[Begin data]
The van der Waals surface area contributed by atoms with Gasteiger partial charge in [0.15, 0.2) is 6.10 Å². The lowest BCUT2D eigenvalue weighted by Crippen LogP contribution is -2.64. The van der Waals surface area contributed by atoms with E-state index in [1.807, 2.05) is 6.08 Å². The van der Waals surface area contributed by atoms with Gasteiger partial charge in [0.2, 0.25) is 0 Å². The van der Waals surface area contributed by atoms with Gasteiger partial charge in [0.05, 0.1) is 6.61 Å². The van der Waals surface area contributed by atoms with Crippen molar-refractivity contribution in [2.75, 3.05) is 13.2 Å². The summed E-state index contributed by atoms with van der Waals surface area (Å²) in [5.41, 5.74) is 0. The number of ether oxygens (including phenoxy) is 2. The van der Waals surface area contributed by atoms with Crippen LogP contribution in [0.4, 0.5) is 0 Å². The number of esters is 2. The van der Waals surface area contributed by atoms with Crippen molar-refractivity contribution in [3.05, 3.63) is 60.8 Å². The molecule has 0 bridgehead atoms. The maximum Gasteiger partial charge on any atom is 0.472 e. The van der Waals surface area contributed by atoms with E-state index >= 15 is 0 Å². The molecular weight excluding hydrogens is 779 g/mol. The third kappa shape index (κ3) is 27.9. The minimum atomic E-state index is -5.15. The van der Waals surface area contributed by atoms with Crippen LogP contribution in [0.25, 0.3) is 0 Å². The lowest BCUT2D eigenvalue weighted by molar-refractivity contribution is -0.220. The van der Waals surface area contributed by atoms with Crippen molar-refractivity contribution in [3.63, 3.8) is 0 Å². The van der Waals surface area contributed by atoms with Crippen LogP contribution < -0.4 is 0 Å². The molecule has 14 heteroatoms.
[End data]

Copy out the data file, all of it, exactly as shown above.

The van der Waals surface area contributed by atoms with Gasteiger partial charge in [0.15, 0.2) is 6.10 Å². The lowest BCUT2D eigenvalue weighted by Crippen LogP contribution is -2.64. The van der Waals surface area contributed by atoms with E-state index in [1.807, 2.05) is 6.08 Å². The van der Waals surface area contributed by atoms with Gasteiger partial charge in [0.2, 0.25) is 0 Å². The van der Waals surface area contributed by atoms with Gasteiger partial charge in [0.05, 0.1) is 6.61 Å². The van der Waals surface area contributed by atoms with Crippen molar-refractivity contribution in [2.75, 3.05) is 13.2 Å². The summed E-state index contributed by atoms with van der Waals surface area (Å²) in [5.41, 5.74) is 0. The number of ether oxygens (including phenoxy) is 2. The van der Waals surface area contributed by atoms with Crippen LogP contribution in [0.4, 0.5) is 0 Å². The number of esters is 2. The van der Waals surface area contributed by atoms with Crippen molar-refractivity contribution in [3.05, 3.63) is 60.8 Å². The molecule has 0 bridgehead atoms. The maximum Gasteiger partial charge on any atom is 0.472 e. The van der Waals surface area contributed by atoms with E-state index >= 15 is 0 Å². The molecular weight excluding hydrogens is 779 g/mol. The third kappa shape index (κ3) is 27.9. The minimum atomic E-state index is -5.15. The van der Waals surface area contributed by atoms with Crippen LogP contribution in [0.25, 0.3) is 0 Å². The lowest BCUT2D eigenvalue weighted by molar-refractivity contribution is -0.220. The van der Waals surface area contributed by atoms with Crippen molar-refractivity contribution in [3.63, 3.8) is 0 Å². The van der Waals surface area contributed by atoms with Crippen LogP contribution < -0.4 is 0 Å². The molecule has 14 heteroatoms.